Who Will Break These NBA All-Star Game Records?

LeBron’s mad at his team, the New York Knicks are weighing a number of absurd trades, and Lance Stephenson is on a roster. That can only mean one thing: It’s February in the NBA and everybody could use a break.

Fortunately, we’ve made it to All-Star Weekend! While it’s a bummer to have to survive a few days without real, competitive basketball, All-Star Weekend gives us the chance to take a breather, take stock of the season, and see the NBA’s biggest stars in a looser environment.

The highlight of this weekend, of course, will be the NBA All-Star Game, now in it’s 66th year of existence. The event and the league have both come a long way from 1951, when George Mikan went 4–17 as the West fell to the East 111–94.

So, to get ready for Sunday night, we’re going to take a look back at a few NBA All-Star Game records. Some of these have stood for decades while others were just set in the last few years. And for each one, I’ll identify a couple of players who just might manage to break them this year.

Most Points: Wilt Chamberlain, 42–1962 NBA All-Star Game

Let’s start with the most iconic record in All-Star Game history. Wilt’s 42-point performance has stood for over half a century as the high water mark for All-Star domination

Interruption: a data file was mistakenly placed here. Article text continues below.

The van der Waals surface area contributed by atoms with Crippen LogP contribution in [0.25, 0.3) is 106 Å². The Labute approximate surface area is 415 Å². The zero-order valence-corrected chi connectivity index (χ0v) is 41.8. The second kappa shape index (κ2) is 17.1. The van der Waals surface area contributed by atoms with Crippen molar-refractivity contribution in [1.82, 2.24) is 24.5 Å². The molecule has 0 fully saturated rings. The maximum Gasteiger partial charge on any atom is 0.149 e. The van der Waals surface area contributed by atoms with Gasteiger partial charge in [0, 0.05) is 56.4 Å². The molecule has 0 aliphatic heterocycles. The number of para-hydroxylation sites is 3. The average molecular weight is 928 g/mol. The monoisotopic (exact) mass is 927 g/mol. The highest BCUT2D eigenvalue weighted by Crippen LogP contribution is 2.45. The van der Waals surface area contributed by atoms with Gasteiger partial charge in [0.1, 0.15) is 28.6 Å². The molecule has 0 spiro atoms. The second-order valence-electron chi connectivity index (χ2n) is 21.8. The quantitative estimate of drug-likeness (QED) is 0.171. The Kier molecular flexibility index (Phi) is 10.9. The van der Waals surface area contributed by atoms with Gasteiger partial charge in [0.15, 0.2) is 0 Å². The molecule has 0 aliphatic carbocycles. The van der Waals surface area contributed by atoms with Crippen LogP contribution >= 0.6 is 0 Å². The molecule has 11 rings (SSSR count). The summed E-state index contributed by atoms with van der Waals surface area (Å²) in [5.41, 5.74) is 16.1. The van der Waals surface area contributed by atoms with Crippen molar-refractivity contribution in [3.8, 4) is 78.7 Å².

Part of me hopes the record never falls. The symmetry of the man who scored 100 also holding the All-Star scoring record is pretty attractive. Yet, as scoring continues to rise (last year’s All-Stars combined for 369 points and the East, who lost by over 20, still outscored every other All-Star team from 1951–2015), it seems like it’s only a matter of time before someone usurps Wilt.

In fact, in each of the previous two years, a player came within a point of the record. Last year, it was Paul George who dropped 41, including 27 points on three-pointers.

George will be back, but my money is on the man who came a point away in 2015: Russell Westbrook. Westbrook has won back-to-back All Star Game MVP awards, and the game itself seems perfectly suited to his reckless, no-holds-barred style.